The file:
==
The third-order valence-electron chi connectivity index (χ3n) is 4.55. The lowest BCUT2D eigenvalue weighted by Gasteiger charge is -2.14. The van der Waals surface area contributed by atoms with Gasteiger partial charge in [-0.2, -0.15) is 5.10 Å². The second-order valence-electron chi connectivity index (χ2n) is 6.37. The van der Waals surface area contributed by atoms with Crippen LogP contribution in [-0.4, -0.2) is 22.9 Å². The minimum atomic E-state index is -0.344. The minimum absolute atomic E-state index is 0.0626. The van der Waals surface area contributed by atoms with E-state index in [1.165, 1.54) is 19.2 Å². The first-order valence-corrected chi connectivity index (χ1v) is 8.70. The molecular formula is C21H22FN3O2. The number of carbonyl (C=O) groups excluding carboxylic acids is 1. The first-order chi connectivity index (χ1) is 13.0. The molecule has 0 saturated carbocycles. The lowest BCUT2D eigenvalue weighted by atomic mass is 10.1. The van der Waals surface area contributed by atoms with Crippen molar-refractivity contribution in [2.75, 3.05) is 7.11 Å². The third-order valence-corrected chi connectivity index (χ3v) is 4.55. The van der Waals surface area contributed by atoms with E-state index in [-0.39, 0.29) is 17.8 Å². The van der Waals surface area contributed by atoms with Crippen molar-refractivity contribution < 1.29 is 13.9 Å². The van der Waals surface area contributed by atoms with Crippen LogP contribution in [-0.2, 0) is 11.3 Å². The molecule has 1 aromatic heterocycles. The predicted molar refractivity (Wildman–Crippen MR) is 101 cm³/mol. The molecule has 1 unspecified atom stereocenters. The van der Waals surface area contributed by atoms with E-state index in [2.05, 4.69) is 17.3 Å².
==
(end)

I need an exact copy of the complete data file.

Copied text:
The third-order valence-electron chi connectivity index (χ3n) is 4.55. The lowest BCUT2D eigenvalue weighted by Gasteiger charge is -2.14. The van der Waals surface area contributed by atoms with Gasteiger partial charge in [-0.2, -0.15) is 5.10 Å². The second-order valence-electron chi connectivity index (χ2n) is 6.37. The van der Waals surface area contributed by atoms with Crippen LogP contribution in [-0.4, -0.2) is 22.9 Å². The minimum atomic E-state index is -0.344. The minimum absolute atomic E-state index is 0.0626. The van der Waals surface area contributed by atoms with E-state index in [1.165, 1.54) is 19.2 Å². The first-order valence-corrected chi connectivity index (χ1v) is 8.70. The molecular formula is C21H22FN3O2. The number of carbonyl (C=O) groups excluding carboxylic acids is 1. The first-order chi connectivity index (χ1) is 13.0. The molecule has 0 saturated carbocycles. The lowest BCUT2D eigenvalue weighted by atomic mass is 10.1. The van der Waals surface area contributed by atoms with Crippen molar-refractivity contribution in [2.75, 3.05) is 7.11 Å². The third-order valence-corrected chi connectivity index (χ3v) is 4.55. The van der Waals surface area contributed by atoms with E-state index in [-0.39, 0.29) is 17.8 Å². The van der Waals surface area contributed by atoms with Crippen molar-refractivity contribution < 1.29 is 13.9 Å². The van der Waals surface area contributed by atoms with Crippen LogP contribution in [-0.2, 0) is 11.3 Å². The molecule has 1 aromatic heterocycles. The predicted molar refractivity (Wildman–Crippen MR) is 101 cm³/mol. The molecule has 1 unspecified atom stereocenters. The van der Waals surface area contributed by atoms with E-state index in [2.05, 4.69) is 17.3 Å².